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Fig 6. ERK nuclear translocation model of EGF signaling pathway.

(A) Reaction network. (B) Geometry of PC-12 cell model. A hemispherical cell measuring 20 μm in diameter and 7 μm in height is assumed. (C) Time-lapse images of the ERK nuclear translocation model observed using the LSCM simulation module. Size of each images is 90 × 90 pixel. Orange scalebar represents 4.66 μm. (D) The time-lapse images obtained from the experiment. The grayscale of each images is adjusted in the range of 0 to 225.

https://doi.org/10.1371/journal.pone.0130089.g006

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Fig 7. Self-organizing wave model of PTEN for the chemotactic pathway of D. discoideum.

(A) Reaction network. (B) Geometry of D. discoiduem cell model. A hemispherical cell measuring 25 μm in diameter and 5 μm in height is assumed. (C) Time-lapse image of the self-organizing wave model observed using the LSCM simulation module. Size of each images is 52 × 51 pixel. Orange scalebar represents 5.39 μm. (D) Time-lapse images obtained from the experiment. Red and green indicate PTEN-TMR and PH-EGFP, respectively. The colorscale of each images is adjusted in the range of 0 to 225.

https://doi.org/10.1371/journal.pone.0130089.g007

Discussion

Measurements using bioimaging techniques are generally influenced by systematic effects that arise from the stochastic nature of biological cells, the photon-molecule interaction, and the optical configuration. Such systematic effects are always present in all bioimaging systems and hinder the comparison between the cell model and the real cell image. Combining optics and cell simulation technologies, we proposed a computational framework for handling the parameters embedded in the cell model and the optical principles governing the bioimaging systems. The simulation using this framework generated digital images from cell simulation results after accounting for the systematic effects. In particular, we demonstrated that the simulated digital images are visually similar to the images obtained using actual TIRFM and LSCM systems. Each pixel intensity corresponded to the number of photon pulses detected in the camera or the PMT. Thus, the framework streamlines the comparison at the level of photon-counting units. However, the image comparison is insufficient to check the validity of the simulation modules. Verification is the process of confirming the simulation modules are correctly implemented with respect to conceptual description and analytical solutions [68]. During the verification process, the simulation modules must be tested to find and estimate numerical errors in the implementations. The simulation modules are designed to count the number of photons that passed through the optical configurations. A wrong estimation of the numerical errors that arise from the photon-counting principle can provide a wrong intensity of the final images. For example, a wrong PSF normalization can miscount the number of photons, and lead to wrong final images. Furthermore, the simulated images can be also compared with a chosen set of experimental benchmarks defined in calibration and validation parameter domains [68]. Systematic variance and covariance that arise from various different parameter settings must be estimated to establish the validity of the simulation modules. Analyses to quantify the systematic uncertainties are required for the future implementation.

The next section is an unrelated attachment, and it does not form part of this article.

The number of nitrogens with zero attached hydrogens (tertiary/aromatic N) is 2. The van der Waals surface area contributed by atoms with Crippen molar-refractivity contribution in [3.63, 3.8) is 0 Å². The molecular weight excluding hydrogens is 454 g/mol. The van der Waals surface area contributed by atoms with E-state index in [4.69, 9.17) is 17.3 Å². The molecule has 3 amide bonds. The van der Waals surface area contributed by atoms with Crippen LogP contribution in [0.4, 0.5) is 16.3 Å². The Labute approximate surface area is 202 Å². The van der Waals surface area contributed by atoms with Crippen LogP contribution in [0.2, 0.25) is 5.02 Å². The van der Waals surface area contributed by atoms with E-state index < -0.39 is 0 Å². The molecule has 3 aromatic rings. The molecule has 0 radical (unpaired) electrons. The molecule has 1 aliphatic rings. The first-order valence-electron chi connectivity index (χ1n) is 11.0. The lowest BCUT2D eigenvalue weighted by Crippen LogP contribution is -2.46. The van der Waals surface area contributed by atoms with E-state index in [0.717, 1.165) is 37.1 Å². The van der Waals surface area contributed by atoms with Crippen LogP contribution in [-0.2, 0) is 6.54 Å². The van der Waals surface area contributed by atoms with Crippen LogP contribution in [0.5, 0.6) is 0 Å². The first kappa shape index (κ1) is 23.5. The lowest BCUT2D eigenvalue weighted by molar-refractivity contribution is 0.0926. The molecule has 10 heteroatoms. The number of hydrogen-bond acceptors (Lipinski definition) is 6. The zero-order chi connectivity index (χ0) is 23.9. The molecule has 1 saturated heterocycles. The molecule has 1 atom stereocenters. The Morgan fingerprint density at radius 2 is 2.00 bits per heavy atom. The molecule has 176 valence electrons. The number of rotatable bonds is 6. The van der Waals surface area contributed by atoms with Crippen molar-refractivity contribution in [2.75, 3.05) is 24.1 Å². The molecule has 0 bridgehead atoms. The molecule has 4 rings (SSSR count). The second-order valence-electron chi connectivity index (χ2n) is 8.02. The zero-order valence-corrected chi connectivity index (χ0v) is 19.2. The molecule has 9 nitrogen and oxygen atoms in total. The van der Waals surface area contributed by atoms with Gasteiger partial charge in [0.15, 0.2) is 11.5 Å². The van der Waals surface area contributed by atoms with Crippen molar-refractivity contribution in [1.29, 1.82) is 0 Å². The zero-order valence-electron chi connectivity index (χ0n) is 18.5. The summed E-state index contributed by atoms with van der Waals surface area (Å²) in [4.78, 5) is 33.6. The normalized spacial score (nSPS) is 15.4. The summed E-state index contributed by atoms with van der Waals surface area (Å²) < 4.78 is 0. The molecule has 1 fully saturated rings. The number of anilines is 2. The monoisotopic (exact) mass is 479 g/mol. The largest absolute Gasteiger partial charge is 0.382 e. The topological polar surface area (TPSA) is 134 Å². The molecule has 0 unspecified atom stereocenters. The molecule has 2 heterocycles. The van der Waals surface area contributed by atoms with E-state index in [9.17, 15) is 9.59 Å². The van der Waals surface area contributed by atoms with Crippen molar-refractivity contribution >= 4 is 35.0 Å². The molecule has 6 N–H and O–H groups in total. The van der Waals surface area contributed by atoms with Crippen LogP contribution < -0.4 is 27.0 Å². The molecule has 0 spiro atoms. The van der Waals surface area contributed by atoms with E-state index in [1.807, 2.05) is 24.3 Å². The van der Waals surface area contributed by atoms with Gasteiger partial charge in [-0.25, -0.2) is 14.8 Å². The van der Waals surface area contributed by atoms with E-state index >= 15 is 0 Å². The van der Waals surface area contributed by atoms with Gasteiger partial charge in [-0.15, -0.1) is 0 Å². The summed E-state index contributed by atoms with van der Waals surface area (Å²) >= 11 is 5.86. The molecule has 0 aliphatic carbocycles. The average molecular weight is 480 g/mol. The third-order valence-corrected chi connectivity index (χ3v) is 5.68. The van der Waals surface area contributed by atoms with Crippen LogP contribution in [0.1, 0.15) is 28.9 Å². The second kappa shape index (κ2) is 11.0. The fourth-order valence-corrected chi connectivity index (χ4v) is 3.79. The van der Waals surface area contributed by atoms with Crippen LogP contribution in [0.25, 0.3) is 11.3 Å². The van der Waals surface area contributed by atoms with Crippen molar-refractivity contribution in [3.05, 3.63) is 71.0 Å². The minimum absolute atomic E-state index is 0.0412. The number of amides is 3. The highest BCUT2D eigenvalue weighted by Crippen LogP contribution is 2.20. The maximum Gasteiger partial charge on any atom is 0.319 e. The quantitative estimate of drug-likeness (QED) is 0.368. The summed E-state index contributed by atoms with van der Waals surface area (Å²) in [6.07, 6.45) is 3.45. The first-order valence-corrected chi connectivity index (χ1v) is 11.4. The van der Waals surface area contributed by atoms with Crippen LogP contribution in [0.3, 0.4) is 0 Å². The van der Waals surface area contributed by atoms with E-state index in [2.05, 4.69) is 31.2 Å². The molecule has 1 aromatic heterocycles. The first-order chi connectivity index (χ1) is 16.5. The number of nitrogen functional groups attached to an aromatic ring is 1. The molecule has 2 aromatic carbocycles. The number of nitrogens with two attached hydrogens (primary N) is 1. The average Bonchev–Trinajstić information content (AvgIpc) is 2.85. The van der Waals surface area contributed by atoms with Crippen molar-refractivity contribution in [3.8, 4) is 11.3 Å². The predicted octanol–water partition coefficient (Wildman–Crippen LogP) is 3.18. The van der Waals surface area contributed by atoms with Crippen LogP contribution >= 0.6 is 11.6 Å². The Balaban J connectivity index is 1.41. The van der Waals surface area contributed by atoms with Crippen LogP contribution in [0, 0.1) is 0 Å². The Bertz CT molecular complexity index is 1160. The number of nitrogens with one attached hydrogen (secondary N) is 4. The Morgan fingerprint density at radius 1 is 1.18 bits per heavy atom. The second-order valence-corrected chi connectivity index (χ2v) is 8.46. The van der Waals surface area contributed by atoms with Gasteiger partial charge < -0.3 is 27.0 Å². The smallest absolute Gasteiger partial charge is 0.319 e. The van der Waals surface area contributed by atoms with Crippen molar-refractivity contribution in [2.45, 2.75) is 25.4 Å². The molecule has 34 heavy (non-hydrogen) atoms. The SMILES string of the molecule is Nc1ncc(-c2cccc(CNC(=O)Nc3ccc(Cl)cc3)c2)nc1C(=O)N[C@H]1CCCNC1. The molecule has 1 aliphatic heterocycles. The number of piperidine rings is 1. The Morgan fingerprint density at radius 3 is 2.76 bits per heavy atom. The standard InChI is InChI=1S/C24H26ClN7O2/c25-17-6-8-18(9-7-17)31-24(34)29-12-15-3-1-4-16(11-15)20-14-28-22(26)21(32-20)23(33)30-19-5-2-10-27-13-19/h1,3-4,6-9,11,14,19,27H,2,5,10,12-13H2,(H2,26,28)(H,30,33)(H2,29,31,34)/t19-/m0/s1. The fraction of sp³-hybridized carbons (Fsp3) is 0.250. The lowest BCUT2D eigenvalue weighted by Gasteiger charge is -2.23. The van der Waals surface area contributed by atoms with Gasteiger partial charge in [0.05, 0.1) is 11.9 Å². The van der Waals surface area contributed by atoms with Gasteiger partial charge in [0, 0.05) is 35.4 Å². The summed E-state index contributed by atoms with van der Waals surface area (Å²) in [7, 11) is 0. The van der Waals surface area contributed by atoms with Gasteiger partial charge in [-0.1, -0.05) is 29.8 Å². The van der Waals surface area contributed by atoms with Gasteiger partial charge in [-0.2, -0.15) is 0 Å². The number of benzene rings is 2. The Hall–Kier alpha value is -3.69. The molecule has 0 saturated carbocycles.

One of the key challenges of transforming biology from a phenomenological science to a predictive one is how to bridge the gap between a cell model and an actual biological cell [2428]. Over the last two decades, large-scale, accurate, and comprehensive simulations of cell models have greatly improved our understanding of many cellular networks and processes [2931]. However, we are still far away from having predictive cell models for actual applications in medicine and biotechnology. In this work, we focused on the “comparison” part of the model validation and demonstrated the single cell-to-cell image comparison at the level of photon-counting units. For future implementation, it is important to fully simulate optical systems and to demonstrate other important parts of the model validation [68]. Within this framework, the functionality and capability of the cell models will be more easily seen and understood. Future tasks required for the model validation include studying diversity in cell populations and obtaining the nominal and predicted probability distributions of the cell model. The behavior of individual cells depends on the internal variables and the environmental conditions. The nominal and predicted probability distributions of those variables are characterized by their statistical quantities. A likelihood that quantifies the discrepancy between the predicted distribution and the observed one can be evaluated by using a statistical test of significance. If the result of the statistical test satisfies a certain confidence level, then the cell model is either rejected or accepted with respect to real cell images. Consequently, such model fitting will support discoveries in biological science.